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Pathogenetic and clinical aspects of the renal involvement in hemorrhagic fever with renal syndrome.
Umeå University, Faculty of Medicine, Department of Clinical Microbiology, Infectious Diseases.
Umeå University, Faculty of Medicine, Department of Clinical Microbiology, Infectious Diseases. (Clas Ahlm)
Umeå University, Faculty of Medicine, Department of Clinical Microbiology, Virology.
Umeå University, Faculty of Medicine, Department of Clinical Microbiology, Infectious Diseases.
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1997 (English)In: Renal failure, ISSN 0886-022X, E-ISSN 1525-6049, Vol. 19, no 1, 1-14 p.Article in journal (Refereed) Published
Abstract [en]

Hemorrhagic fever with renal syndrome is the most common clinical manifestation of hantavirus infection. The main target organ is the kidney, resulting in an interstitial hemorrhagic nephritis and sometimes acute tubular necrosis. The pathogenesis is still largely unknown, but several recent studies indicate an important role for immune mechanisms including increased expression of cytokines, for example, tumor necrosis factor. Immunohistochemical studies of kidney biopsies have revealed deposits of IgG, IgM, and C3, but deposits were significantly less numerous than in chronic immune complex disease. Since hantaviruses are not cytolytic, a direct detrimental effect of the infecting virus is less likely. The long-term prognosis of hemorrhagic fever with renal syndrome seems to be favorable, but there are reports that previous hantavirus infection is associated with an increased risk of hypertensive renal disease. Prospective longitudinal studies addressing this issue are underway.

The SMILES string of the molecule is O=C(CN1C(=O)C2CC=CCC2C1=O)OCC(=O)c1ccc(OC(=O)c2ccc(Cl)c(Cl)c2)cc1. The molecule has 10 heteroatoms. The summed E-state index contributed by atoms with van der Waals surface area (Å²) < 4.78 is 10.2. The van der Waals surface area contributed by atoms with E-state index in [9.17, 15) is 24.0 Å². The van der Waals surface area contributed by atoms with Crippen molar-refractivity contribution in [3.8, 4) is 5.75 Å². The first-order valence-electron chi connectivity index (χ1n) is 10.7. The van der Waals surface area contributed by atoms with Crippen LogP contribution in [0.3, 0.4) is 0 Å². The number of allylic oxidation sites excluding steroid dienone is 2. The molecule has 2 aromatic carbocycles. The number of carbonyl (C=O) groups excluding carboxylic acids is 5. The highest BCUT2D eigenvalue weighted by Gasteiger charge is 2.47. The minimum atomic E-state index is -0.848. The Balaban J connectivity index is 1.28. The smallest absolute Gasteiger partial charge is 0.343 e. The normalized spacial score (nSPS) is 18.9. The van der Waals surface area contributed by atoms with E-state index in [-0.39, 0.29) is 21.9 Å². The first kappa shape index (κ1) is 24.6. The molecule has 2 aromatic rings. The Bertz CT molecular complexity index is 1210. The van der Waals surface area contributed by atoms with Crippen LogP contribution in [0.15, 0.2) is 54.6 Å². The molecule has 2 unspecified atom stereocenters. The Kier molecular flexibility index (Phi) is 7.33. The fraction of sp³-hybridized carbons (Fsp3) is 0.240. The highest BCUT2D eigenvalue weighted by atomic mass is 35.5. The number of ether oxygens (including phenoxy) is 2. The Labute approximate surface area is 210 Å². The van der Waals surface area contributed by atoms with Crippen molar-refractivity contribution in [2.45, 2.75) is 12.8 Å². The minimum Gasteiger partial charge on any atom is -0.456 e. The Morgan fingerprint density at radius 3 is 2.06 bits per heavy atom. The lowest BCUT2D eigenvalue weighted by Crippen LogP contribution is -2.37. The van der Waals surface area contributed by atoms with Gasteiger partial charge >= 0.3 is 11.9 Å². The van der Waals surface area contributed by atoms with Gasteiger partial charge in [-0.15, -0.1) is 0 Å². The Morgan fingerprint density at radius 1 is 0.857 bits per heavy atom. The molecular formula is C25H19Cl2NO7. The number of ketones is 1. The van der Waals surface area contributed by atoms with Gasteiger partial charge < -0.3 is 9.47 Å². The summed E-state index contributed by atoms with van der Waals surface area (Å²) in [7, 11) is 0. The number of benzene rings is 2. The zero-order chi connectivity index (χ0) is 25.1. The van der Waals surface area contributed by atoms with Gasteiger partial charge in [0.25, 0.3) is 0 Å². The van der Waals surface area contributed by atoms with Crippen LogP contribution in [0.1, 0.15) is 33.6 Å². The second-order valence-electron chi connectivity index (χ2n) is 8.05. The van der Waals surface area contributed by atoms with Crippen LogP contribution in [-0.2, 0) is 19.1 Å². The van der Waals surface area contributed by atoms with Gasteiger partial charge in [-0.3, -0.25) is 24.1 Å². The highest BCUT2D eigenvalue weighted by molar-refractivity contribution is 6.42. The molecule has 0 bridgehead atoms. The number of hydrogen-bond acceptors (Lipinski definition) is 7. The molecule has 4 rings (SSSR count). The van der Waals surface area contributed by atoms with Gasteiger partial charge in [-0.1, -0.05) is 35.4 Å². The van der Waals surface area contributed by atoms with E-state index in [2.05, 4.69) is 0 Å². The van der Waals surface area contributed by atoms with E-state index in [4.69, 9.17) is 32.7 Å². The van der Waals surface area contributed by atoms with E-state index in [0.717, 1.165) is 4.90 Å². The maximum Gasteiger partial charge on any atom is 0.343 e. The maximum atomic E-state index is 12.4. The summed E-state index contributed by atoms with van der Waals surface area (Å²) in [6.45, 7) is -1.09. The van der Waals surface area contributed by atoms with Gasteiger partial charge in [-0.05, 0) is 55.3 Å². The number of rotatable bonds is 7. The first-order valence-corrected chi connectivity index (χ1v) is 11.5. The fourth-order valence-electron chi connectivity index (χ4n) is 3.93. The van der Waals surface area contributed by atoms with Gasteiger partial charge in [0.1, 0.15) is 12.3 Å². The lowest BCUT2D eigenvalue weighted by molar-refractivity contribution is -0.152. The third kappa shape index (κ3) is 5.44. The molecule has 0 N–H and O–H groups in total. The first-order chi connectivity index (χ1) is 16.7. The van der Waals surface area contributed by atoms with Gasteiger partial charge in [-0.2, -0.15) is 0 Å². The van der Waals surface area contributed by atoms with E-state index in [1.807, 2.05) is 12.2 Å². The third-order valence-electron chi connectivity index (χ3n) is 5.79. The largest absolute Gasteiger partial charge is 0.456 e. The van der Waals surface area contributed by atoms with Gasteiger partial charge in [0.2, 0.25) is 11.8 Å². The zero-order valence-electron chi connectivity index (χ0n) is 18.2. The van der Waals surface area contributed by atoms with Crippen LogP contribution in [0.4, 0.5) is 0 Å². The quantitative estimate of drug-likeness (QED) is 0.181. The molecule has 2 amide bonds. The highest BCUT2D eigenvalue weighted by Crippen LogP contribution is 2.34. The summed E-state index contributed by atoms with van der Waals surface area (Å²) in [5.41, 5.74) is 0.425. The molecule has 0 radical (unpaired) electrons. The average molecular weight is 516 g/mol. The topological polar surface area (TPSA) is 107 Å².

Place, publisher, year, edition, pages
1997. Vol. 19, no 1, 1-14 p.
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Medical and Health Sciences
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URN: urn:nbn:se:umu:diva-42699PubMedID: 9044447OAI: oai:DiVA.org:umu-42699DiVA: diva2:410008
Available from: 2011-04-12 Created: 2011-04-12 Last updated: 2017-12-11Bibliographically approved

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